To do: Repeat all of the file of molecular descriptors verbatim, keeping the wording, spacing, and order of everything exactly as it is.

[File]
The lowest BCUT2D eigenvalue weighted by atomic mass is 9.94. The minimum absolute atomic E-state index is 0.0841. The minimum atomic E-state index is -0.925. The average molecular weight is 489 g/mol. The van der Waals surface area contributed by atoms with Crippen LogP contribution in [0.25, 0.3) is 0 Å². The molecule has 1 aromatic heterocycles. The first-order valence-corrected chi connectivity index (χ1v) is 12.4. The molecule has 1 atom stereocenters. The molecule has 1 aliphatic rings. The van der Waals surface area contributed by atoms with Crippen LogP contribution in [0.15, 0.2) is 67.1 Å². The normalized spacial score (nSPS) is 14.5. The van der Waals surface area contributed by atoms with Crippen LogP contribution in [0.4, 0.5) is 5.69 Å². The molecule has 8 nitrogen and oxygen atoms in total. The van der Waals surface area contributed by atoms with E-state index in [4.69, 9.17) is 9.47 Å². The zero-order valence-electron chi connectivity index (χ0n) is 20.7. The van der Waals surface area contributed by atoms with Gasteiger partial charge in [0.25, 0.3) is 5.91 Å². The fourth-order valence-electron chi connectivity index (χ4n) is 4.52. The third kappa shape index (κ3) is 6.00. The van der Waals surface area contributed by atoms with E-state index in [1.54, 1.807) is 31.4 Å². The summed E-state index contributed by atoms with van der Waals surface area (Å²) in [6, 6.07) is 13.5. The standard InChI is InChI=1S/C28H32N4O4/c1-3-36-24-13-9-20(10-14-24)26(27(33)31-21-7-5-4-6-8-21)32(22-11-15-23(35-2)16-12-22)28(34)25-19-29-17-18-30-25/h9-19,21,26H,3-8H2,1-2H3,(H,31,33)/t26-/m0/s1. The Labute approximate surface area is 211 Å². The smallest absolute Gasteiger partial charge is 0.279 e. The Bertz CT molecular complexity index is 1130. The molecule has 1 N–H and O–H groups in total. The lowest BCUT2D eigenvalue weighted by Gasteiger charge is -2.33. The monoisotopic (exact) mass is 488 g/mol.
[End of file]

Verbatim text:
The lowest BCUT2D eigenvalue weighted by atomic mass is 9.94. The minimum absolute atomic E-state index is 0.0841. The minimum atomic E-state index is -0.925. The average molecular weight is 489 g/mol. The van der Waals surface area contributed by atoms with Crippen LogP contribution in [0.25, 0.3) is 0 Å². The molecule has 1 aromatic heterocycles. The first-order valence-corrected chi connectivity index (χ1v) is 12.4. The molecule has 1 atom stereocenters. The molecule has 1 aliphatic rings. The van der Waals surface area contributed by atoms with Crippen LogP contribution in [0.15, 0.2) is 67.1 Å². The normalized spacial score (nSPS) is 14.5. The van der Waals surface area contributed by atoms with Crippen LogP contribution in [0.4, 0.5) is 5.69 Å². The molecule has 8 nitrogen and oxygen atoms in total. The van der Waals surface area contributed by atoms with E-state index in [4.69, 9.17) is 9.47 Å². The zero-order valence-electron chi connectivity index (χ0n) is 20.7. The van der Waals surface area contributed by atoms with Gasteiger partial charge in [0.25, 0.3) is 5.91 Å². The fourth-order valence-electron chi connectivity index (χ4n) is 4.52. The third kappa shape index (κ3) is 6.00. The van der Waals surface area contributed by atoms with E-state index in [1.54, 1.807) is 31.4 Å². The summed E-state index contributed by atoms with van der Waals surface area (Å²) in [6, 6.07) is 13.5. The standard InChI is InChI=1S/C28H32N4O4/c1-3-36-24-13-9-20(10-14-24)26(27(33)31-21-7-5-4-6-8-21)32(22-11-15-23(35-2)16-12-22)28(34)25-19-29-17-18-30-25/h9-19,21,26H,3-8H2,1-2H3,(H,31,33)/t26-/m0/s1. The Labute approximate surface area is 211 Å². The smallest absolute Gasteiger partial charge is 0.279 e. The Bertz CT molecular complexity index is 1130. The molecule has 1 N–H and O–H groups in total. The lowest BCUT2D eigenvalue weighted by Gasteiger charge is -2.33. The monoisotopic (exact) mass is 488 g/mol.